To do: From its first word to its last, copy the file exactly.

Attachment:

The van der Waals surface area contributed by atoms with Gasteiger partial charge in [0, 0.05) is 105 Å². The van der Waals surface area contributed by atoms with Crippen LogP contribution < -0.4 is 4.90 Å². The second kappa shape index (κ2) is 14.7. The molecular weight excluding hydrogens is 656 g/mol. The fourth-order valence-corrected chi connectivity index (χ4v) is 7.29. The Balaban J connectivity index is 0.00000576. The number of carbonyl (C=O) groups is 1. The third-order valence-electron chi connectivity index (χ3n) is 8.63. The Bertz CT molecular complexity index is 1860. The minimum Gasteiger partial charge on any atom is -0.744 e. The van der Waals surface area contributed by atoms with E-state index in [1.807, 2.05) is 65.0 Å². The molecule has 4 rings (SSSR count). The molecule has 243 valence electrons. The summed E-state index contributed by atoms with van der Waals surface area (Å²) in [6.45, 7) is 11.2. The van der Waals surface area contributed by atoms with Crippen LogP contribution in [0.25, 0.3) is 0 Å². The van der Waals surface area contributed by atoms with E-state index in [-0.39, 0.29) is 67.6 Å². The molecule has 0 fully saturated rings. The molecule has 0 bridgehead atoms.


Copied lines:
The van der Waals surface area contributed by atoms with Gasteiger partial charge in [0, 0.05) is 105 Å². The van der Waals surface area contributed by atoms with Crippen LogP contribution < -0.4 is 4.90 Å². The second kappa shape index (κ2) is 14.7. The molecular weight excluding hydrogens is 656 g/mol. The fourth-order valence-corrected chi connectivity index (χ4v) is 7.29. The Balaban J connectivity index is 0.00000576. The number of carbonyl (C=O) groups is 1. The third-order valence-electron chi connectivity index (χ3n) is 8.63. The Bertz CT molecular complexity index is 1860. The minimum Gasteiger partial charge on any atom is -0.744 e. The van der Waals surface area contributed by atoms with E-state index in [1.807, 2.05) is 65.0 Å². The molecule has 4 rings (SSSR count). The molecule has 243 valence electrons. The summed E-state index contributed by atoms with van der Waals surface area (Å²) in [6.45, 7) is 11.2. The van der Waals surface area contributed by atoms with Crippen LogP contribution in [0.25, 0.3) is 0 Å². The van der Waals surface area contributed by atoms with E-state index in [-0.39, 0.29) is 67.6 Å². The molecule has 0 fully saturated rings. The molecule has 0 bridgehead atoms.